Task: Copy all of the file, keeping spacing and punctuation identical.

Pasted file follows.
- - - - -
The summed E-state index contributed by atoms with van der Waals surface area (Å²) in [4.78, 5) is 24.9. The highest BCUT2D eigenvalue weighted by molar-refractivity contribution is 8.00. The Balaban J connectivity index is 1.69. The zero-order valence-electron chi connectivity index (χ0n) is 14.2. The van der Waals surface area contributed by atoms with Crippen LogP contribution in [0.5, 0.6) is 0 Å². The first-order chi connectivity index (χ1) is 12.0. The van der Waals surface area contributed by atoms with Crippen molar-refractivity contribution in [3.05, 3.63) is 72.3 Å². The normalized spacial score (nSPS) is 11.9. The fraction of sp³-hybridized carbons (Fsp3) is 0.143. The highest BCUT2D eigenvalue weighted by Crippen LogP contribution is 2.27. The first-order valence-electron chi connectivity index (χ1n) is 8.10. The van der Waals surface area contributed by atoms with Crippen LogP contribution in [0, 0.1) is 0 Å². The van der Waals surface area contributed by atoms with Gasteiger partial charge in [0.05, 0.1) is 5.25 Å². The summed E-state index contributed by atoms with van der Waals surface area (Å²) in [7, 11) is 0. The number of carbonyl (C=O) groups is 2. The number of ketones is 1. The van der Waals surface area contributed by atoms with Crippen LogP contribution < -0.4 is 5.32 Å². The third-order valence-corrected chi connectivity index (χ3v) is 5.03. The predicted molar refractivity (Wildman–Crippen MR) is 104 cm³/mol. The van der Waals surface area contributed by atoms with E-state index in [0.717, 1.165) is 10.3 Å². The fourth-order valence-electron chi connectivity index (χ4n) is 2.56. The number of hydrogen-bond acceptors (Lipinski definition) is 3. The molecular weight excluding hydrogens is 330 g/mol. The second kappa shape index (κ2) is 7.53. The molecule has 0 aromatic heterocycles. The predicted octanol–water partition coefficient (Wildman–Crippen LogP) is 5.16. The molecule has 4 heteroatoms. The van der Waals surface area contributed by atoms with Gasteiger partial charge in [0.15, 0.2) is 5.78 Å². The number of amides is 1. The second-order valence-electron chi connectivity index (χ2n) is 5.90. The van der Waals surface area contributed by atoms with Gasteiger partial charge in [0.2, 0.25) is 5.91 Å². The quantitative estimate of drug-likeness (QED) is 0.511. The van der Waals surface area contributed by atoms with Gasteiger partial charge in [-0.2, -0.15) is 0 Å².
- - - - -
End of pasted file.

The summed E-state index contributed by atoms with van der Waals surface area (Å²) in [4.78, 5) is 24.9. The highest BCUT2D eigenvalue weighted by molar-refractivity contribution is 8.00. The Balaban J connectivity index is 1.69. The zero-order valence-electron chi connectivity index (χ0n) is 14.2. The van der Waals surface area contributed by atoms with Crippen LogP contribution in [0.5, 0.6) is 0 Å². The first-order chi connectivity index (χ1) is 12.0. The van der Waals surface area contributed by atoms with Crippen molar-refractivity contribution in [3.05, 3.63) is 72.3 Å². The normalized spacial score (nSPS) is 11.9. The fraction of sp³-hybridized carbons (Fsp3) is 0.143. The highest BCUT2D eigenvalue weighted by Crippen LogP contribution is 2.27. The first-order valence-electron chi connectivity index (χ1n) is 8.10. The van der Waals surface area contributed by atoms with Crippen LogP contribution in [0, 0.1) is 0 Å². The van der Waals surface area contributed by atoms with Gasteiger partial charge in [0.05, 0.1) is 5.25 Å². The summed E-state index contributed by atoms with van der Waals surface area (Å²) in [7, 11) is 0. The number of carbonyl (C=O) groups is 2. The number of ketones is 1. The van der Waals surface area contributed by atoms with Crippen LogP contribution < -0.4 is 5.32 Å². The third-order valence-corrected chi connectivity index (χ3v) is 5.03. The predicted molar refractivity (Wildman–Crippen MR) is 104 cm³/mol. The van der Waals surface area contributed by atoms with E-state index in [0.717, 1.165) is 10.3 Å². The fourth-order valence-electron chi connectivity index (χ4n) is 2.56. The number of hydrogen-bond acceptors (Lipinski definition) is 3. The molecular weight excluding hydrogens is 330 g/mol. The second kappa shape index (κ2) is 7.53. The molecule has 0 aromatic heterocycles. The predicted octanol–water partition coefficient (Wildman–Crippen LogP) is 5.16. The molecule has 4 heteroatoms. The van der Waals surface area contributed by atoms with Gasteiger partial charge in [0.15, 0.2) is 5.78 Å². The number of amides is 1. The second-order valence-electron chi connectivity index (χ2n) is 5.90. The van der Waals surface area contributed by atoms with Gasteiger partial charge in [0.2, 0.25) is 5.91 Å². The quantitative estimate of drug-likeness (QED) is 0.511. The van der Waals surface area contributed by atoms with Gasteiger partial charge in [-0.2, -0.15) is 0 Å².